Americans who live in counties with high poverty rates are more likely to die from heart failure compared to people living in more affluent areas, new research says.
The prevalence of diabetes and obesity largely explained the link, said the researchers, whose work was published Wednesday in the Journal of the American Heart Association.
Heart failure is a chronic, progressive condition in which the heart muscle is unable to pump enough blood. For each 1% increase in a county's poverty status, researchers saw heart failure deaths increase by about 5 per 100,000 people.
About two-thirds of the relationship between poverty and heart failure deaths was explained by the prevalence of diabetes and obesity, said the researchers, who were led by Dr. Khansa Ahmad at the Alpert Medical School of Brown University in Providence, Rhode Island.
They reviewed data about heart failure, poverty, education, unemployment and health insurance status from 3,155 counties. Data was pulled from the Centers for Disease Control and Prevention and U.S. Census Bureau databases.
The link between poverty and heart failure deaths was strongest in the South. The study saw a difference of approximately 250 deaths per 100,000 people between the poorest and the most affluent counties.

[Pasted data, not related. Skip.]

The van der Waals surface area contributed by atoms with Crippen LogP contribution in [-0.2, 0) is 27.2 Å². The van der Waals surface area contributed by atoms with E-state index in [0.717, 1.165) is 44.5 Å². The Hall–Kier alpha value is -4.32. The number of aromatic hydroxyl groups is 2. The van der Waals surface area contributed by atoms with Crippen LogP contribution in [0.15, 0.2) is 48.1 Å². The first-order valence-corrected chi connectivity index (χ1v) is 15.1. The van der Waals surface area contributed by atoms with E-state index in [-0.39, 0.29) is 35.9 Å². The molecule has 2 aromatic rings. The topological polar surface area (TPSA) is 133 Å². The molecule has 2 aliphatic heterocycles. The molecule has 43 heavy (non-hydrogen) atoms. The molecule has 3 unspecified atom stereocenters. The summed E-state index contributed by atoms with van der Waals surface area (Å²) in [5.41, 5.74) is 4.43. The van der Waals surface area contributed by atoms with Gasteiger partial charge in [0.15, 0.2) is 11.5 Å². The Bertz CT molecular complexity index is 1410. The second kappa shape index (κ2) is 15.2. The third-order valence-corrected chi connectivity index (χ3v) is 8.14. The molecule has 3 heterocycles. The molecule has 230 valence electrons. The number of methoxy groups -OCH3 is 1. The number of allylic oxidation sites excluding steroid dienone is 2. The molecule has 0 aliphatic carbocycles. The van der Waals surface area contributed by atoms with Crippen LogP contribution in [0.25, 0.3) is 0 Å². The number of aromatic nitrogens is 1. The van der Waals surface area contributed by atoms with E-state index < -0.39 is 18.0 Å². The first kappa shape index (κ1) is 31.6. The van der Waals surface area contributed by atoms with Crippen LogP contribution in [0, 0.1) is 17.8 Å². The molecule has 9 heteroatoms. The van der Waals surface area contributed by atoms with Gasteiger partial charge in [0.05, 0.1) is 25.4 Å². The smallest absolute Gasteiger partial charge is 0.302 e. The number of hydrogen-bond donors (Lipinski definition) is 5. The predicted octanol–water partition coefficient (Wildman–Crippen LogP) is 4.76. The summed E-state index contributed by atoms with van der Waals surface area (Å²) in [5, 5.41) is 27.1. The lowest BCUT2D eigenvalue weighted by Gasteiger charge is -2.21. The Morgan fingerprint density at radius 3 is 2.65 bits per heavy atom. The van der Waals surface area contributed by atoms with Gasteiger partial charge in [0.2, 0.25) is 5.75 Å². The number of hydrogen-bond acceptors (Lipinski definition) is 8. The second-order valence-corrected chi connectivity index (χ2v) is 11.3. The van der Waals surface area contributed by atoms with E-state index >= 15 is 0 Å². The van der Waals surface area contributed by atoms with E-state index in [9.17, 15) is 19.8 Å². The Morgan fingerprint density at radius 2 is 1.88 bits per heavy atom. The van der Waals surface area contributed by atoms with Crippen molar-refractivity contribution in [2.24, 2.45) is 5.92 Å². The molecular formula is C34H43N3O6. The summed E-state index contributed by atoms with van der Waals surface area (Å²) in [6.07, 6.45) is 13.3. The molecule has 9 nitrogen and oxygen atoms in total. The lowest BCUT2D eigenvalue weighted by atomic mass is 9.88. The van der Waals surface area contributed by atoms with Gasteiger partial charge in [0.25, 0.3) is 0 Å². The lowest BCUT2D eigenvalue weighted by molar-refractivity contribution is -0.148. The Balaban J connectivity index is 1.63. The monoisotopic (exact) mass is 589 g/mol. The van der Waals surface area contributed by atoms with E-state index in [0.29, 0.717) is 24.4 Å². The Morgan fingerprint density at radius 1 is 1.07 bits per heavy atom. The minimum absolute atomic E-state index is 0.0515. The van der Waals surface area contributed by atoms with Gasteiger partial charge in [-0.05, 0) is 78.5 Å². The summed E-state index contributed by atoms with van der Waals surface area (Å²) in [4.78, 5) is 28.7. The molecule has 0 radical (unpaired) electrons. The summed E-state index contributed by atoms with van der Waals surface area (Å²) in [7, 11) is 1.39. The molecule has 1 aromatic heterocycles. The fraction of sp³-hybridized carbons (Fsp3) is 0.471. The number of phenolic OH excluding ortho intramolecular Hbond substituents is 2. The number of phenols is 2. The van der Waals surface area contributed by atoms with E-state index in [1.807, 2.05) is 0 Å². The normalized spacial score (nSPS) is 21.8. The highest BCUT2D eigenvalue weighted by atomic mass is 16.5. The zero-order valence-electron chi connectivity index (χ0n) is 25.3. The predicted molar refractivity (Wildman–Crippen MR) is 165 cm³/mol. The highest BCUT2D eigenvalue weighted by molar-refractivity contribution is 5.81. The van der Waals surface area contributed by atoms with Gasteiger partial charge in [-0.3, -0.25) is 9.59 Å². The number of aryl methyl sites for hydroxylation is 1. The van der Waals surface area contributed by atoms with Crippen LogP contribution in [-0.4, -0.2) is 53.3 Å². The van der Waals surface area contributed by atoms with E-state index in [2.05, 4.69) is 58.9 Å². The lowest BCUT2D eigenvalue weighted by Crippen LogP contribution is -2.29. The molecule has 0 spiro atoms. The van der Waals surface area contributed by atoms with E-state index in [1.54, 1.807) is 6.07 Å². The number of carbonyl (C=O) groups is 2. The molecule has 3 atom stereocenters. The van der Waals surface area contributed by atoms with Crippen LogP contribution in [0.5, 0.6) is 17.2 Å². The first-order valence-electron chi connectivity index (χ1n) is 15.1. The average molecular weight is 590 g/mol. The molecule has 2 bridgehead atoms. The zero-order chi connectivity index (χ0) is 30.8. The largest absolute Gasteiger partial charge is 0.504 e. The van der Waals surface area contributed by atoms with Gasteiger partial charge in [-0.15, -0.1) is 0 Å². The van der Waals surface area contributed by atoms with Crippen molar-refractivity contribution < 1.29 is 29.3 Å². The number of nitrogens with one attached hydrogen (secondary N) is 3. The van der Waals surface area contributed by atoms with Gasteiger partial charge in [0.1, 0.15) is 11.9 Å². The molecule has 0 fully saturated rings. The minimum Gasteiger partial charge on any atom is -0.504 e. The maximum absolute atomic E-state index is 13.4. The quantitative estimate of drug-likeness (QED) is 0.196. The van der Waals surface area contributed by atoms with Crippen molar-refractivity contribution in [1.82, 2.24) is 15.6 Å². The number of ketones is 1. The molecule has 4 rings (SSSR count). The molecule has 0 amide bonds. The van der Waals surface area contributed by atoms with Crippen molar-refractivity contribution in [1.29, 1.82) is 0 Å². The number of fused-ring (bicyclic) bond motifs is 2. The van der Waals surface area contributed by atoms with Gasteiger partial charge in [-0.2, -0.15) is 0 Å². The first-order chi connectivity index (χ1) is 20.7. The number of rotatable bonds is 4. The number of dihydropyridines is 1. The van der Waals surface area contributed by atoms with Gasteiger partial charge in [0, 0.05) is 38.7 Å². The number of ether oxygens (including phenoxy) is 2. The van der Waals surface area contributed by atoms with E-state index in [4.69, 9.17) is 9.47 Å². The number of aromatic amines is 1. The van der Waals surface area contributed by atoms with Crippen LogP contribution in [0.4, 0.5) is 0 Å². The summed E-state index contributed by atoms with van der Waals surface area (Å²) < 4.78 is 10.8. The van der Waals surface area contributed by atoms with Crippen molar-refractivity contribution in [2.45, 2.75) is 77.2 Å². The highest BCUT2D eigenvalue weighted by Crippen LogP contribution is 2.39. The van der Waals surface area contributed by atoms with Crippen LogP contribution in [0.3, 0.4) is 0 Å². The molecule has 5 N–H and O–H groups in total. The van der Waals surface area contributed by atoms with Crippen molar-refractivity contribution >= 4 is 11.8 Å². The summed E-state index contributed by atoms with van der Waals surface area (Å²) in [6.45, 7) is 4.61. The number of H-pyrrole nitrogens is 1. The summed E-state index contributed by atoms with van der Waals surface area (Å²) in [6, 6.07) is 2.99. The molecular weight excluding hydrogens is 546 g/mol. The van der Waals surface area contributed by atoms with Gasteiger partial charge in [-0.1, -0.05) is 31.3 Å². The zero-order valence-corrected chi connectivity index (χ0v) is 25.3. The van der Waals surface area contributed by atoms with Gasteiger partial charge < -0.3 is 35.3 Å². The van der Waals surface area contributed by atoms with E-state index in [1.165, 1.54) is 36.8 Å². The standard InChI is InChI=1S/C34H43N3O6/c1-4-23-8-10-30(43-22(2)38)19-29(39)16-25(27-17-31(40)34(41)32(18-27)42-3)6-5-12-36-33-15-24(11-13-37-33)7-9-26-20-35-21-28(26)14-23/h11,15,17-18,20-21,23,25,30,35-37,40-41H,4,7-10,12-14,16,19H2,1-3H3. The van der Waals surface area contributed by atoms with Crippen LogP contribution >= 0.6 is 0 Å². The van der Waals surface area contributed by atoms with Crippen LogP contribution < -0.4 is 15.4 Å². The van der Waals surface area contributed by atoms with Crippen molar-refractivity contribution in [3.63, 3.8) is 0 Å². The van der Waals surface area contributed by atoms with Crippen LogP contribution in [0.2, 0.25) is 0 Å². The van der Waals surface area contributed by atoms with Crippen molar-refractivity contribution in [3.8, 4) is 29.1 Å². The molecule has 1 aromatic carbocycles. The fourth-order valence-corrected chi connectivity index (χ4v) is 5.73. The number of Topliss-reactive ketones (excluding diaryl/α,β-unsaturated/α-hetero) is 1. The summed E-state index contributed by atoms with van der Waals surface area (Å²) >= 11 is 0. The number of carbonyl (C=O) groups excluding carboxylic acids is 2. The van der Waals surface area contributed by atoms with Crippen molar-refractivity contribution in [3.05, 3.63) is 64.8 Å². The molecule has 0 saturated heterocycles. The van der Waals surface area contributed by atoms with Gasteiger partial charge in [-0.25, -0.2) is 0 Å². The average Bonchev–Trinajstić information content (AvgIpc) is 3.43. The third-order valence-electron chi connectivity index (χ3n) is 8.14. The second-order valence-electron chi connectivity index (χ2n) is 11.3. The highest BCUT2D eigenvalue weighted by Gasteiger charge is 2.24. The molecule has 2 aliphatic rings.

"This study underscores the disparities in health care faced by many Americans," said Dr. Jennifer Ellis in a news release. Ellis, who was not involved in the new study, is chief of cardiothoracic surgery at NYC Health + Hospitals/Bellevue in New York and is an adviser to the American Heart Association's EmPOWERED to Serve, which addresses health justice.
"As health care providers, we need to understand the barriers to a healthy lifestyle faced by patients, such as living in areas with no access to healthy food or safe places to walk."
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